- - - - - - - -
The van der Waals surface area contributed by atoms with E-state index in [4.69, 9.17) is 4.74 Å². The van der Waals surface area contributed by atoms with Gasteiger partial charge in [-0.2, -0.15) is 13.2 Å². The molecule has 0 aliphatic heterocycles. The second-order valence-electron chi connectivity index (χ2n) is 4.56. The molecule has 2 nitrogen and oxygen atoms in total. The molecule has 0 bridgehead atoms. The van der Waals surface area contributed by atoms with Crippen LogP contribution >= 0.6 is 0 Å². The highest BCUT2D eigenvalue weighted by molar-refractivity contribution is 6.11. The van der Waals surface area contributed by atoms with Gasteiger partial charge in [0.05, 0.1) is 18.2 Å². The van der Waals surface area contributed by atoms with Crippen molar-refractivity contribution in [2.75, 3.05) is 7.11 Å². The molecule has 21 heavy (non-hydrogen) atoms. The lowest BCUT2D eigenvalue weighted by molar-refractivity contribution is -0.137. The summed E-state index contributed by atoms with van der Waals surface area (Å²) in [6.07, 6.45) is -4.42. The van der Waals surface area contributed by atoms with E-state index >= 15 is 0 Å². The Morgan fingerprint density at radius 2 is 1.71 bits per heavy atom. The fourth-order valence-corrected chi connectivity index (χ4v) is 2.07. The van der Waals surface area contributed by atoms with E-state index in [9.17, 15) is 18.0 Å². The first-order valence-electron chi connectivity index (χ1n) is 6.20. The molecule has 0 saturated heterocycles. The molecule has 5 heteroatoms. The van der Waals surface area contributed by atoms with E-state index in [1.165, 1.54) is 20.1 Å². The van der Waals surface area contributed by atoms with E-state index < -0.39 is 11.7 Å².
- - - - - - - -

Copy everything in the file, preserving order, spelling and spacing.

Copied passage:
The van der Waals surface area contributed by atoms with E-state index in [4.69, 9.17) is 4.74 Å². The van der Waals surface area contributed by atoms with Gasteiger partial charge in [-0.2, -0.15) is 13.2 Å². The molecule has 0 aliphatic heterocycles. The second-order valence-electron chi connectivity index (χ2n) is 4.56. The molecule has 2 nitrogen and oxygen atoms in total. The molecule has 0 bridgehead atoms. The van der Waals surface area contributed by atoms with Crippen LogP contribution >= 0.6 is 0 Å². The highest BCUT2D eigenvalue weighted by molar-refractivity contribution is 6.11. The van der Waals surface area contributed by atoms with Gasteiger partial charge in [0.05, 0.1) is 18.2 Å². The van der Waals surface area contributed by atoms with Crippen molar-refractivity contribution in [2.75, 3.05) is 7.11 Å². The molecule has 21 heavy (non-hydrogen) atoms. The lowest BCUT2D eigenvalue weighted by molar-refractivity contribution is -0.137. The summed E-state index contributed by atoms with van der Waals surface area (Å²) in [6.07, 6.45) is -4.42. The van der Waals surface area contributed by atoms with E-state index >= 15 is 0 Å². The Morgan fingerprint density at radius 2 is 1.71 bits per heavy atom. The fourth-order valence-corrected chi connectivity index (χ4v) is 2.07. The van der Waals surface area contributed by atoms with E-state index in [9.17, 15) is 18.0 Å². The first-order valence-electron chi connectivity index (χ1n) is 6.20. The molecule has 0 saturated heterocycles. The molecule has 5 heteroatoms. The van der Waals surface area contributed by atoms with E-state index in [1.165, 1.54) is 20.1 Å². The van der Waals surface area contributed by atoms with E-state index < -0.39 is 11.7 Å².